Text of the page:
As my long time readers know, my husband and I love to go to the movies. We usually go early on Saturdays because we like to avoid the crowds. Today, we saw "Shutter Island" starring Leonardo DiCaprio. I love him as an actor. I didn't always, but for some reason, I really love him now. I also love Gerard Butler, but that's another story/movie. We have recently seen Wolfman but it was not a great movie so I am not reviewing it.
Before I share my thoughts about the movie, let me talk a bit more about Leonardo and why I like him. He is handsome but not the handsome/sexy actor Gerard Butler is. There is something about Leo that draws me to his movies. What I like best is, during his movies, it doesn't feel like he is acting, it's more like we are seeing a portion of his life. He sweats and gets red eyes, he shivers, shakes, gets angry, curious, finds the answer, all part of this little slice of his life.
Now to the movie review: First, anyone who sees this movie needs to understand it is about 2 and a half hours long and there are so many twists and turns in it, you have to pay attention, both to the dialogue, the action and the innuendo. It's exhausting, but worthwhile if you are up for paying attention.
The movie is set in 1954. Two U.S. Marshals, Teddy Daniels (Leo) and his partner Chuck Aule (Mark Ruffalo), are called to investigate a missing patient at a mental hospital for the criminally insane on an island in Massachusetts. Teddy is seasick/vomiting on the boat trip to the island (sweating; red-faced; really sick) stating he hates being around water. When they arrive on the island, there is an immediate air of uneasiness, as if there is something suspicious about the island, the hospital, the staff and the missing patient report. Plus, some of the inmates are "out and about" as groundskeepers/ landscapers, whispering as the two marshals walk by.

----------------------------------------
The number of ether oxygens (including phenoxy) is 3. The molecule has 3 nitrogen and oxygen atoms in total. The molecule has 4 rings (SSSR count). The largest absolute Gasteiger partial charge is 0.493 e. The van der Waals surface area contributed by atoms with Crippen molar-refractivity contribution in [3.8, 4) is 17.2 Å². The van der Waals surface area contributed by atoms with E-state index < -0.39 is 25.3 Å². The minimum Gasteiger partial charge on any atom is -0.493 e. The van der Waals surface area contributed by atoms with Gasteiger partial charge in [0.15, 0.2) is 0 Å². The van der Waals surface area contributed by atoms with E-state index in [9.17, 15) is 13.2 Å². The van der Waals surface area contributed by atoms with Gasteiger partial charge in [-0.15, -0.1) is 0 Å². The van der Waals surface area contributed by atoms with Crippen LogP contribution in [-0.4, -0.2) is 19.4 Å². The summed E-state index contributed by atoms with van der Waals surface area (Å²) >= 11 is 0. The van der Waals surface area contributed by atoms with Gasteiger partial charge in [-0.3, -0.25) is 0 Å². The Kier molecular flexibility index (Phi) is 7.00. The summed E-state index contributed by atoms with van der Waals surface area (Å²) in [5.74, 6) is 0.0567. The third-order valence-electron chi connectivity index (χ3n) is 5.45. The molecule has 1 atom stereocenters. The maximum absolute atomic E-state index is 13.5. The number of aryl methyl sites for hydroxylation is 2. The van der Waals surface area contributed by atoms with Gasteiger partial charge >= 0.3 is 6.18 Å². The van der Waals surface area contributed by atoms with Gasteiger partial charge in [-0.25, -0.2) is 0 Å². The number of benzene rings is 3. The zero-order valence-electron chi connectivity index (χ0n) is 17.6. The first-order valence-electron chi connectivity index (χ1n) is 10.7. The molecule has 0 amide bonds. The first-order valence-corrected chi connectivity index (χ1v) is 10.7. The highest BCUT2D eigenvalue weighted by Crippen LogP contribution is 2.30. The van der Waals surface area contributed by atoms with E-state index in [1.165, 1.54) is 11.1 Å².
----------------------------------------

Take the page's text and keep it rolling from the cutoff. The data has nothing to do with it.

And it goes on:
The hospital's chief administrator, Dr. John Cawley (Ben Kingsley) is also suspicious. The two marshals begin their search for the missing patient. We learn the missing patient murdered her three children however she is delusional and doesn't realize what she has done. They search her room and find a cryptic note with the words "the secret of 4" and "67".
Teddy and Chuck begin the search of the island with guards as escorts. Storms start up and a hurricane hits the island. They stop their search. In the meantime, Teddy gets flash backs. His wife, like a ghost, keeps appearing and we learn that his wife and children died in a fire and this evil inmate of the hospital may have set the fire. Teddy also flashes back to his time as a soldier in WW2, capturing Nazi soldiers in a concentration camp full of dead Jewish bodies stacked high. We see the actions of the soldiers upon the Nazis and we wonder what kind of an impact this had on Teddy. We start questioning ourselves, why is he hallucinating? thinking of his wife? the fire? the missing inmate? The children who died in the concentration camp? Teddy gets headaches and the head doctor is giving him aspirin. Is he giving him aspirin? Or is he being "medicated?" Meanwhile the flashbacks keep happening. Next we see the prison warden who looks like a Gestapo commandant and eerily scary. Maybe because we also know this actor as the Captain from Monk and the Crazy Serial Killer from Silence of the Lambs.